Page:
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Nehru Accepted 1890 Treaty; India Using Bhutan to Cover up Illegal Entry into 'Chinese territory': China

China on Monday said India was using Bhutan to "cover up" the illegal entry by Indian troops into "Chinese territory" and demanded their immediate withdrawal.

IANS

Updated:July 3, 2017, 7:00 PM IST
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Nehru Accepted 1890 Treaty; India Using Bhutan to Cover up Illegal Entry into 'Chinese territory': China
The flag of the People's Republic of China, also known as the Five-star Red Flag, is seen here. (Photo: Reuters)
Beijing: China on Monday said India was using Bhutan to "cover up" the illegal entry by Indian troops into "Chinese territory" and demanded their immediate withdrawal.

China said India's first Prime Minister Jawaharlal Nehru had accepted the 1890 treaty, a pact Beijing has sworn by to claim Donglong, which is disputed between China and Bhutan.

The Chinese Foreign Ministry said India's action went against the "basic principles of UN charter and the international law and infringed upon Chinese territorial integrity".

Foreign Ministry spokesperson Geng Shuang cited letters by Nehru to then Chinese Premier Zhou Enlai.

China and India have refused to budge from their positions over the standoff between their troops in Donglong, which the Chinese claim as their territory and which India calls a disputed region between China and Bhutan.

Tensions have been building up between the two Asian giants. A Chinese expert said that war between the two countries could not be ruled out.

"In order to cover up the illegal entry by Indian troops into the Chinese territory, the Indian side even wants to infringe upon Bhutan's sovereignty that is futile," said the Foreign Ministry spokesperson.

China says India should not interfere in the dispute between Thimpu and Beijing. However, Bhutan has opposed China's building the road in the disputed Donglong.

"We have no objection to normal bilateral relations between India and Bhutan but firmly opposed to the Indian side infringing on Chinese territory using Bhutan as an excuse.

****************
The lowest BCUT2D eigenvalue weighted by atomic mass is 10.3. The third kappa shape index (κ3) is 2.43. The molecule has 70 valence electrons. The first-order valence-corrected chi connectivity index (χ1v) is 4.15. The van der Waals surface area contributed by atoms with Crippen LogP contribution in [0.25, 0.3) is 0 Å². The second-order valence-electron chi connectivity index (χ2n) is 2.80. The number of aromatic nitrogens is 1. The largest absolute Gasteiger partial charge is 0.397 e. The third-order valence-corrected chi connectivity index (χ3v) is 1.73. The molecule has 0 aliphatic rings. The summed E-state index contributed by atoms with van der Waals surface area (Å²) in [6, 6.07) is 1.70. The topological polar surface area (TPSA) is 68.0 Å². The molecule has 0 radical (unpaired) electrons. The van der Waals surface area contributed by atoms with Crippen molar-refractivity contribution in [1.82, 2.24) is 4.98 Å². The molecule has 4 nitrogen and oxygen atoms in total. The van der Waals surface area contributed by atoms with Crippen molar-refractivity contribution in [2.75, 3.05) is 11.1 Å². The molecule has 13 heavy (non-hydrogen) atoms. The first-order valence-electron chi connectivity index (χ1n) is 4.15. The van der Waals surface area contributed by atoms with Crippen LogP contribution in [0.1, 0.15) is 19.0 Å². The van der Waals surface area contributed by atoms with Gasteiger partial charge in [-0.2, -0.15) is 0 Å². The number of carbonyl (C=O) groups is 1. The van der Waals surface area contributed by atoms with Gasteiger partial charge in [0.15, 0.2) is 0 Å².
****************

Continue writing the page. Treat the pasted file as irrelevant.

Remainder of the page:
"The Bhutan side does not know previously that the Indian troops entered the Doklam area, which is not in line with what is claimed by the Indian side," Geng said.

Asked what he thought about Indian Defence Minister Arun Jaitley's remarks that the India of 2017 was not the India of 1962, Geng said: "To some extent, he is right in saying that India in 2017 is different from the India in 1962, just like China is also different."

Last week, after China had warned India to learn from its military debacle of 1962, Jaitley had said that the India of 2017 was not the India of 1962.

"Donglong is located on the Chinese side of the boundary and belongs to China. By entering into Chinese territory and obstructing Chinese military troops' normal activities, the Indian side has violated existing convention," Geng said.

"We have noted the statement from the Indian side; (it) evaded the 1890 convention between Great Britain and China and Tibet.

"Indian Prime Minister Nehru on behalf of the Indian government explicitly recognised that the 1890 convention has defined the boundary."

Geng cited two letters by Nehru to Zhou En Lai in 1959, stating that 1890 defined the border as demarcated.

"The action taken by India is undoubtedly a betrayal of the consistent position held by successive Indian governments," Geng said. "We request India to respect the treaty and pull back the border troops immediately."
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